What a difference six years makes. On February 23, 2007 I proposed the terms of reference for a City of Selkirk Sustainable Development Committee. Back then, council was struggling to manage the little bit of development interest we were receiving at the time. I say struggle, but I really should say strangle. The city was effectively strangling the development we had at the time because of inefficient administrative processes, and worse yet – a dysfunctional political situation.
Growth for the Sake of Growth is Stupid
The intention of this committee was two fold. First, it was intended to introduce the idea of sustainability into our growth conversations. The majority of council at that time was jumping at any growth they could create, never stopping to ask if that growth was good for the city, economically, socially and environmentally. Growth for the sake of growth is stupid. Looking at the last hundred years of urban growth in North Americayou can see that cities that consider the impacts of growth and practice smart growth are the ones that deliver a high quality of life for the current and future generations of residents. It’s the difference between Detroit and Seattle.
Sustainable cities have lower crime, low unemployment, higher average family incomes, more cultural and recreational opportunities, better active and mass transit options, higher levels of resident satisfaction and affordable municipal services. This is what council should want for Selkirk, and the proposed committee would have made these considerations a central part of our growth activities. It would have encouraged the type of growth that would make us more sustainable and would have discouraged the type of growth that is driving many North American cities into the ground.
Proposal Killed Due to Narrow Political Interests
The second purpose was to overcome the strangling processes and practices that were limiting Selkirk’s potential. First it would have made economic growth a focus. Too often opportunities were getting lost in the regular business of council and administration. It was being given the same level of importance as parking ticket overturn requests. A separate meeting with a laser focus on economic development would ensure that council could spend uninterrupted, dedicated time considering options and following up on activities. It would have made sustainable economic development a priority.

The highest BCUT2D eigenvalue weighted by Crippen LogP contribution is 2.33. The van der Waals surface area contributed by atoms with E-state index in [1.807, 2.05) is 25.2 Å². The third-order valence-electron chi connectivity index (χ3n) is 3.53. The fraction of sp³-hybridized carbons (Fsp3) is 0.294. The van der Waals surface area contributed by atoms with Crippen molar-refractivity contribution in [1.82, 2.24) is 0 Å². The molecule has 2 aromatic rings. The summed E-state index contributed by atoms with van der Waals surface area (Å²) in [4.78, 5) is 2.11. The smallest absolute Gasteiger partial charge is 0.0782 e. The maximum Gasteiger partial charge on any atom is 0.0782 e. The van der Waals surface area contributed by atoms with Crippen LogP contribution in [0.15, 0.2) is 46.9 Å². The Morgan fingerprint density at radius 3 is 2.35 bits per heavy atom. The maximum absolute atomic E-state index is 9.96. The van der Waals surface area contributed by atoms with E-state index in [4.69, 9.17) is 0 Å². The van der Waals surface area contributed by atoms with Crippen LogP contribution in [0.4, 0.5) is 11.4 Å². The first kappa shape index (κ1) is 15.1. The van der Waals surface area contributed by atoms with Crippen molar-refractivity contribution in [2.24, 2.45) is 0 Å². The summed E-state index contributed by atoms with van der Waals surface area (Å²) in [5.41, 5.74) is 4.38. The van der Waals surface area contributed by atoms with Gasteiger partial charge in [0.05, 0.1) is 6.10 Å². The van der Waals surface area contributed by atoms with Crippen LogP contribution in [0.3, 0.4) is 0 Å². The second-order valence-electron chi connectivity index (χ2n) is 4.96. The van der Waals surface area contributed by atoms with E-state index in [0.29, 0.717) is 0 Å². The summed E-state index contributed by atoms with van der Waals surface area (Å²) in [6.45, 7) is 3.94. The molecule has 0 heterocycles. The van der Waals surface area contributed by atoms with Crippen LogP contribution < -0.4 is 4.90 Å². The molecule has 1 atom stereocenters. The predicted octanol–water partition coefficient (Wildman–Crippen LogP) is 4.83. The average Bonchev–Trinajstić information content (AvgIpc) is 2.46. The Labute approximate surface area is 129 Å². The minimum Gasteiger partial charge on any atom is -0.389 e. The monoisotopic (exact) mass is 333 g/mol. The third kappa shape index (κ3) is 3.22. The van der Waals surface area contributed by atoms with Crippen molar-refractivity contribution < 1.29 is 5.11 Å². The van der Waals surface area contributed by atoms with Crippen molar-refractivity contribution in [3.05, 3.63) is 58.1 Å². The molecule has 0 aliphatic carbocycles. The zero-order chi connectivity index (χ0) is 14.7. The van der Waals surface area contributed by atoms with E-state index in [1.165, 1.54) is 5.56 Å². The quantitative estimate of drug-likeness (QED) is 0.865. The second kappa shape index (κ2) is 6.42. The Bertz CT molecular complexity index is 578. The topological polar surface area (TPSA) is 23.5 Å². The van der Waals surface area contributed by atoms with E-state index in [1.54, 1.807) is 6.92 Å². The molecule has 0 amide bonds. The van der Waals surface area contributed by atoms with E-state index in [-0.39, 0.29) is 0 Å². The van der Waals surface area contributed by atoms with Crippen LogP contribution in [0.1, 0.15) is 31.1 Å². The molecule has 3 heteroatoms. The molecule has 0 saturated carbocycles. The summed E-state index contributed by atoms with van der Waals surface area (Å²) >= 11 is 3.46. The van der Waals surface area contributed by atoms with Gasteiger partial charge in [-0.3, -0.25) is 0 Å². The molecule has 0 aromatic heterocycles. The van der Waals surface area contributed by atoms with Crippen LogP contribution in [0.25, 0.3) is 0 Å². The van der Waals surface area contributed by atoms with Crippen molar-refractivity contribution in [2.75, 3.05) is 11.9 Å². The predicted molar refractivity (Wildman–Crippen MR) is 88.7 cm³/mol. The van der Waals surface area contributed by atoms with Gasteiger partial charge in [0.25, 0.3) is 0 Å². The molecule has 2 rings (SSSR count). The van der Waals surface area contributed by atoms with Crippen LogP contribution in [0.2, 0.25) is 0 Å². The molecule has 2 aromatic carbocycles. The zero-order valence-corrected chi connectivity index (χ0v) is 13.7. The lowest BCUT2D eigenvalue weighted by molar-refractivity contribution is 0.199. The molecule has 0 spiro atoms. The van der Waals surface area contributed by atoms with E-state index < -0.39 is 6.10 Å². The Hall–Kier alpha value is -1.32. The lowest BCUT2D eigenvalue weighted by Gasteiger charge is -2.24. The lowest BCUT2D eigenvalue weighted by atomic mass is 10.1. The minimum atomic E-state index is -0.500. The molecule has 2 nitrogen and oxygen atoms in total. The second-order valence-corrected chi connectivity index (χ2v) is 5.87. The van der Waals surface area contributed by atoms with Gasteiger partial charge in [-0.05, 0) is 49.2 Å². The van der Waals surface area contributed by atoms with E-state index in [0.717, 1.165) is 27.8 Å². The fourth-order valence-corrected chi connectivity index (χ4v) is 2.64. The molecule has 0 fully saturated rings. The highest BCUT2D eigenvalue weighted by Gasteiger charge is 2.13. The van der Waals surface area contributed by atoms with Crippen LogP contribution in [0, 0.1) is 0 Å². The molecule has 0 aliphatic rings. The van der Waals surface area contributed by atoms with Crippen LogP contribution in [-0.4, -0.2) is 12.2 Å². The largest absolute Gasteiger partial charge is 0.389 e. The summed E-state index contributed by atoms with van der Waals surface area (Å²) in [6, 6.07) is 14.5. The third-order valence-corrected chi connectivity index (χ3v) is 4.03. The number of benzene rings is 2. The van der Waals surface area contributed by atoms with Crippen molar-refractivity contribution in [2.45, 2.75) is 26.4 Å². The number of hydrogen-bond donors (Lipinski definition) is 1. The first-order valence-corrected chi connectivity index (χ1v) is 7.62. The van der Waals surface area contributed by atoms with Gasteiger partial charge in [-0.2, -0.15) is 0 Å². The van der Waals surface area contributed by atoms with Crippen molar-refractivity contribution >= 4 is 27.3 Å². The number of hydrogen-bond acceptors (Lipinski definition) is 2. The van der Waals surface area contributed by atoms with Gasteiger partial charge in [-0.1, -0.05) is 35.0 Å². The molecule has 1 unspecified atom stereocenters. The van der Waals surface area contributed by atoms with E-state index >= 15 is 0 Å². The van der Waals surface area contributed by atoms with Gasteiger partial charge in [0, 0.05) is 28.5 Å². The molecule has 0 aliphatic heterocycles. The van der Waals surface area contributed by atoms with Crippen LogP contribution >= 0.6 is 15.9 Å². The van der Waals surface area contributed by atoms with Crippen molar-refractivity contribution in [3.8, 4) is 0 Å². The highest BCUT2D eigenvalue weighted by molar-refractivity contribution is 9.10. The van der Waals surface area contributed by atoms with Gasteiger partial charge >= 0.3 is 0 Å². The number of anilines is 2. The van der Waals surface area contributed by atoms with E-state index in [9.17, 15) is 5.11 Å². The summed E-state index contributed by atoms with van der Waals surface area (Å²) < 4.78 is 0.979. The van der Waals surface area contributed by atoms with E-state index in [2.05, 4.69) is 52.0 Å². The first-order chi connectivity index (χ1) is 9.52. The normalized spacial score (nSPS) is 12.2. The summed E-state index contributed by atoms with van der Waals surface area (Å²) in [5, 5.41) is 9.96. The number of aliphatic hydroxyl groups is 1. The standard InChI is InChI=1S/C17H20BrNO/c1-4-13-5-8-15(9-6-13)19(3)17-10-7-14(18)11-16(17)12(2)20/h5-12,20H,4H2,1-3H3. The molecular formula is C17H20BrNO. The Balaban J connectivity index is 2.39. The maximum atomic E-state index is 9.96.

The committee would have also provided a clear point of entry for developers and others looking to do business with the city. At the time, there was no clear sign that said “Open for Business”. Unfortunately, many people interested in doing business would start with the Mayor of the day. If the Mayor liked the proposal then council might hear about it long after the Mayor had directed administration to being negotiations or exploratory discussion. If the Mayor didn’t like the proposal – it was dead. Council would never hear about it and administration wouldn’t be asked to participate.
When I proposed the committee that fateful night in February, the majority of council voted against the resolution because David Bell didn’t like the proposal because he wouldn’t be the chair. He wouldn’t have the same power to limit council’s information as all members of council would be at the committee table. As the regularly did, Councillors Rapko, Pruden and Cook voted with him. In my opinion, narrow political interests were put before the needs of the community that night.
The New Selkirk Council – Visionary and Action Oriented
Fast forward six years later. I again proposed the same terms of reference. With zero debate – council unanimously adopted the committee structure and focus. We appointed Councillor Ken Beerman to chair the committee. Since striking the committee, we reallocated internal resources and created an office of economic development. Since then, under the leadership of Councillor Beerman and the hard work of our new Economic Development office, we have begun cleaning up development files that are years overdue. We have multiple development proposals before us and we are working on new processes that will reduce red-tape while increasing our ability to consider the long-term impacts of development. We are finally spending time talking about what development we should attract. The development conditions we impose are aligned with smart growth principles. And best of all – economic development has become a team sport where each of us bring our experience and knowledge to the table where we can truly participate. This is in no small part due to the leadership of Ken Beerman. Quiet, fiercely determined and a true team player. If the committee was a good idea, Ken as chair was a brilliant decision.
The past three years of council have been the most exciting and productive in my 12 years as a councillor. The current council is optimistic, hard working, and most of all visionary. Hold on to your hats Selkirk – I truly believe we are on the edge of something fantastic. This is our time.